You also said ""However, I know several Cat 1 elites semi-pro animals, and one and all, every single one says do the weights."" There are only about 20 active Cat 1's in the NYC area. I must know the ones you don't because all the ones I know _never_ use weights to increase leg strength.

I don't always agree with JZ, but this time his research is faultless.


Anonymous's picture
John Z (not verified)
Supersonic! (nm)
Anonymous's picture
Gary Katz (not verified)
Fitness on and off the bike

"Cycling is primarily a builder of cardiorespiratory fitness. It cannot compete with resistance training and weight bearing activities in the development or maintenance of bone mass and muscle mass.

These are elements of fitness that we must maintain througout life not only to be well enough to ride in our older years, but to be able to carry out ""activities of daily living."""

Anonymous's picture
John Z (not verified)
Weights -- Read This
Anonymous's picture
fendergal (not verified)

"The ""no weights"" idea seems rather old school. Nowadays, most coaches include it in their programs.

As a longtime racer, I am a big proponent of weight-lifting. I know it has made a major positive difference in my riding. In addition to the winter and spring, I lift moderate weight through the summer.

I look forward going to the gym, as a break from being on the bike. Yes, one can do ""strength type"" riding on the bike, but it's also beneficial to have the body work out in other planes of movement."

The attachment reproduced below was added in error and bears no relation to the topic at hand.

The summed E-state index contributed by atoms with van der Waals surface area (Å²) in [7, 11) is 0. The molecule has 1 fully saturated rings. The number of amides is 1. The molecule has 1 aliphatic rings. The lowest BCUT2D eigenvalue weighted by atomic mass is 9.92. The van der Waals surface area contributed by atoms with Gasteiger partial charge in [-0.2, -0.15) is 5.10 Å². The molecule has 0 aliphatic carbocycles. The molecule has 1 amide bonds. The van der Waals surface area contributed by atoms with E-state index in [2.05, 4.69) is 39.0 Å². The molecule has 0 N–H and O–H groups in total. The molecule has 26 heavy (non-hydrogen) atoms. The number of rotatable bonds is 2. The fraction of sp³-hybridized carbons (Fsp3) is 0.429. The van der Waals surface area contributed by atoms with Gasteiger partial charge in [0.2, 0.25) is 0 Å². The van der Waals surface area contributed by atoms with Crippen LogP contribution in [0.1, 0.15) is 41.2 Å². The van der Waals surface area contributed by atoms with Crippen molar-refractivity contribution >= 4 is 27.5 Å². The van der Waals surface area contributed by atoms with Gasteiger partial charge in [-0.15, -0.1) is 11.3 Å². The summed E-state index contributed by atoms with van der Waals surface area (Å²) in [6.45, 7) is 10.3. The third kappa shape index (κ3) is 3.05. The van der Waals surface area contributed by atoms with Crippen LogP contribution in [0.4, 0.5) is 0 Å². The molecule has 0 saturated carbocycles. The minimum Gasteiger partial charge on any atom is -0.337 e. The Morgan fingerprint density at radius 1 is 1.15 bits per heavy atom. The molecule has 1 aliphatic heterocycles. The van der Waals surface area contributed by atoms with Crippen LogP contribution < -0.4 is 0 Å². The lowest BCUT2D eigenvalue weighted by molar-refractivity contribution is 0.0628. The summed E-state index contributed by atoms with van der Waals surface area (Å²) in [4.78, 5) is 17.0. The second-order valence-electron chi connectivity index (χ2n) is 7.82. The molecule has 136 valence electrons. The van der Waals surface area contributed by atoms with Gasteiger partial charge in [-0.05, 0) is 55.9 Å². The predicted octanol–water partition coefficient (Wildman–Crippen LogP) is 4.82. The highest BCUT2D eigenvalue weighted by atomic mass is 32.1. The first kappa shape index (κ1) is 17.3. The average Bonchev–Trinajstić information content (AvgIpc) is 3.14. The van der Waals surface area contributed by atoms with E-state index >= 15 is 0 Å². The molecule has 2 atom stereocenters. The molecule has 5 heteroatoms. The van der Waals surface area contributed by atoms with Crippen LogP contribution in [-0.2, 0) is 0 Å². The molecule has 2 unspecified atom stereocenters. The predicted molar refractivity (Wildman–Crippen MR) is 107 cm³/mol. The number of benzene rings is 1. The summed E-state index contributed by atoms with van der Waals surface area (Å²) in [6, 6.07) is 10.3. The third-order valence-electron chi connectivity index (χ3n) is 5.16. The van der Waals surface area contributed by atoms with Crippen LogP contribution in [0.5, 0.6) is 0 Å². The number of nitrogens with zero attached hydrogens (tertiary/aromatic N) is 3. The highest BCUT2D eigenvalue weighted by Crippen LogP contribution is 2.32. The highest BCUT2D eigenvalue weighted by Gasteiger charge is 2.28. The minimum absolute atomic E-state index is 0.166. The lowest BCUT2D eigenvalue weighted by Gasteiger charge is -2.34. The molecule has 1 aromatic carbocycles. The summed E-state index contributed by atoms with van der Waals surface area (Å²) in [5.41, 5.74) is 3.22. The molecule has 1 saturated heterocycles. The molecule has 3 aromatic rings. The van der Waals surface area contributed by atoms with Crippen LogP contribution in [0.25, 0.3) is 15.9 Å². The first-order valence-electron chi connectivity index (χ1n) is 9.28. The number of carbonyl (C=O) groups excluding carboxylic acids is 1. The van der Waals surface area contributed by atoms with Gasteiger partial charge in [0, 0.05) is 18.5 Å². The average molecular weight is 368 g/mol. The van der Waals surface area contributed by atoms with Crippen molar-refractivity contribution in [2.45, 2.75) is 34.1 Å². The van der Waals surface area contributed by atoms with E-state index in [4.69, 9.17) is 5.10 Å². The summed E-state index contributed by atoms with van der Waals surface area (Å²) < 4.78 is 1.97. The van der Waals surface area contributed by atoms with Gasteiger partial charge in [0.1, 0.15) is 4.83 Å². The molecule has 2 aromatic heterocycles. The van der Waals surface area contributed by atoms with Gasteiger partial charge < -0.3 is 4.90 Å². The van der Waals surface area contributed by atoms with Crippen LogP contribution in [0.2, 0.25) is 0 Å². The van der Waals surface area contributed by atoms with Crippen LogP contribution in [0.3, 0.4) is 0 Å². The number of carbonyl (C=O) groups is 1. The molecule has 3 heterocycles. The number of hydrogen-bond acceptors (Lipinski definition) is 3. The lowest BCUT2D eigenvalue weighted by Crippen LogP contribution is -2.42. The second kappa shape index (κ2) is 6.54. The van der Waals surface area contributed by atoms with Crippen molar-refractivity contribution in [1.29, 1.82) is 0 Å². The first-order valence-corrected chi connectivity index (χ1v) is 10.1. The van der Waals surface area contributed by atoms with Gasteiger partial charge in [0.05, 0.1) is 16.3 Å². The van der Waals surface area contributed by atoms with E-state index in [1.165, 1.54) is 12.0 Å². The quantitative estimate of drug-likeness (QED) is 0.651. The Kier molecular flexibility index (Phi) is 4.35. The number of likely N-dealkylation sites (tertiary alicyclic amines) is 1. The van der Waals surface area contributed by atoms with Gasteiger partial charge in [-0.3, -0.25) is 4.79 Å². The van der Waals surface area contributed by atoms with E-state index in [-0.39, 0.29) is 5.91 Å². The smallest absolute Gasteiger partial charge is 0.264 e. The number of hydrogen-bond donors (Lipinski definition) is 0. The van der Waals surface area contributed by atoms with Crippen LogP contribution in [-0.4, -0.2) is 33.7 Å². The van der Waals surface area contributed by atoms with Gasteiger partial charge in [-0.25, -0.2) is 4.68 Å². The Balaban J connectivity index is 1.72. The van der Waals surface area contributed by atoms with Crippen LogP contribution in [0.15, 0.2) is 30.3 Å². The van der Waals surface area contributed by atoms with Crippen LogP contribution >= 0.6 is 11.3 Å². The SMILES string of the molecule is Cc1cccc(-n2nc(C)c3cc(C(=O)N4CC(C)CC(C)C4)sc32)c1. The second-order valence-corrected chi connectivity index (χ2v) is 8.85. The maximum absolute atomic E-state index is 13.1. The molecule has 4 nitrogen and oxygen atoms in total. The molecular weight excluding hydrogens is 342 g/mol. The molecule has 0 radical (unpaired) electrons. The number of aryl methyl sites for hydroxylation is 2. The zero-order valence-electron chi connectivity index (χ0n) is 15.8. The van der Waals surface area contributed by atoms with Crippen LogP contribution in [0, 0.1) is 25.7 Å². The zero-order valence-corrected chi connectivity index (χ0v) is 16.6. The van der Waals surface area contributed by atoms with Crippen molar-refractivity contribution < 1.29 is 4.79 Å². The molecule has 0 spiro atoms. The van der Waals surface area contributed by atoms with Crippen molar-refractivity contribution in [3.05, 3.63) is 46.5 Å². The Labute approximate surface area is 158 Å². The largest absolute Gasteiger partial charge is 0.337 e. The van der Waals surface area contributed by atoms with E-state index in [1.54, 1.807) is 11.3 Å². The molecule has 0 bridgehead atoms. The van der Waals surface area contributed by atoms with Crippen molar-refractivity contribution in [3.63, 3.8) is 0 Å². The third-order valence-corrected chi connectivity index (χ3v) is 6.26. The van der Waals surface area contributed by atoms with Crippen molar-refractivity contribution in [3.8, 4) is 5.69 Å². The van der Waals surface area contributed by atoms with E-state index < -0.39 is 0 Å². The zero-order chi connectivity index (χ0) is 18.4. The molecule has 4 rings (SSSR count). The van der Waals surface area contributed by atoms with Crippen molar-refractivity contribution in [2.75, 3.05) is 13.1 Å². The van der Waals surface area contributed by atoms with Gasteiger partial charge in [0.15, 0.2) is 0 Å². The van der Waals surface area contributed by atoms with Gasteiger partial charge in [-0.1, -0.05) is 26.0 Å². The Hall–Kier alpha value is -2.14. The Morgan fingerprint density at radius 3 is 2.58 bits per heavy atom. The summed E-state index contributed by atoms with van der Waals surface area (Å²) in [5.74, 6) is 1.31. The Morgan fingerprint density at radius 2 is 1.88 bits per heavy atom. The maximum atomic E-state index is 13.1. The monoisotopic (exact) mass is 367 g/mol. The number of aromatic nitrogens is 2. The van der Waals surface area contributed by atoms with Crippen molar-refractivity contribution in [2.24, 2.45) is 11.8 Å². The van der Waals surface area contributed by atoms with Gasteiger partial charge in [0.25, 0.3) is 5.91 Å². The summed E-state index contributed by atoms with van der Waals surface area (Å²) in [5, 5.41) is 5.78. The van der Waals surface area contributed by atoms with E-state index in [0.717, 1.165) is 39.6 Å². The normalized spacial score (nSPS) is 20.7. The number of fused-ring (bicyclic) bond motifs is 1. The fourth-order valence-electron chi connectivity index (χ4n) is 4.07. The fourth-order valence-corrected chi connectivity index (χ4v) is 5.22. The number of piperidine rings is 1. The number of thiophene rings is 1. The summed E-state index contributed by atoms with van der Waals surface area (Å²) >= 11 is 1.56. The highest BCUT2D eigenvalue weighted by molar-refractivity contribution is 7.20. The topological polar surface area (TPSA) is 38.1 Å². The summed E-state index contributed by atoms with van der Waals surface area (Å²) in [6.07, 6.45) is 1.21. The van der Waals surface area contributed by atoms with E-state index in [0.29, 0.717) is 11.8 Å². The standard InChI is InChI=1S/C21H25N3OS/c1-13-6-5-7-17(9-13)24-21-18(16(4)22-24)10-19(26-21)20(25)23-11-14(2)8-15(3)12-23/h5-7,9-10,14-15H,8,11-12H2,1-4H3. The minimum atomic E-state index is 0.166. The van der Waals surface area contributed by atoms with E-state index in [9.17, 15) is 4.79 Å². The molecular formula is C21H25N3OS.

Anonymous's picture
B. Dale (not verified)
weights for trained cyclists

"I too enjoy hitting the gym- especially in the winter when the cold weather precludes riding. I also ""feel"" a bit stronger on the bike when I've been training with weights.

However, the fact remains that there is not a single published account (that I know of) that has shown weight training to be beneficial to trained cyclists (the exception being trackies). Sure, there are some studies showing improvements in untrained cyclists, but the interpretation is that any type of exercise would have helped these people.

The fact remains that the forces required to push the pedals on intermediate to long distance events are not that large; the biggest obstacle seems to be delivering oxygen to the relevant muscles (building aerobic capacity) and teaching them to process lactate (anaerobic capacity).

If anyone can find a scientific study demonstrating the benefit of weight training for trained cyclists for intermediate to long distance events (say 40k and up), I'd love to see it. Maybe I'll try it!"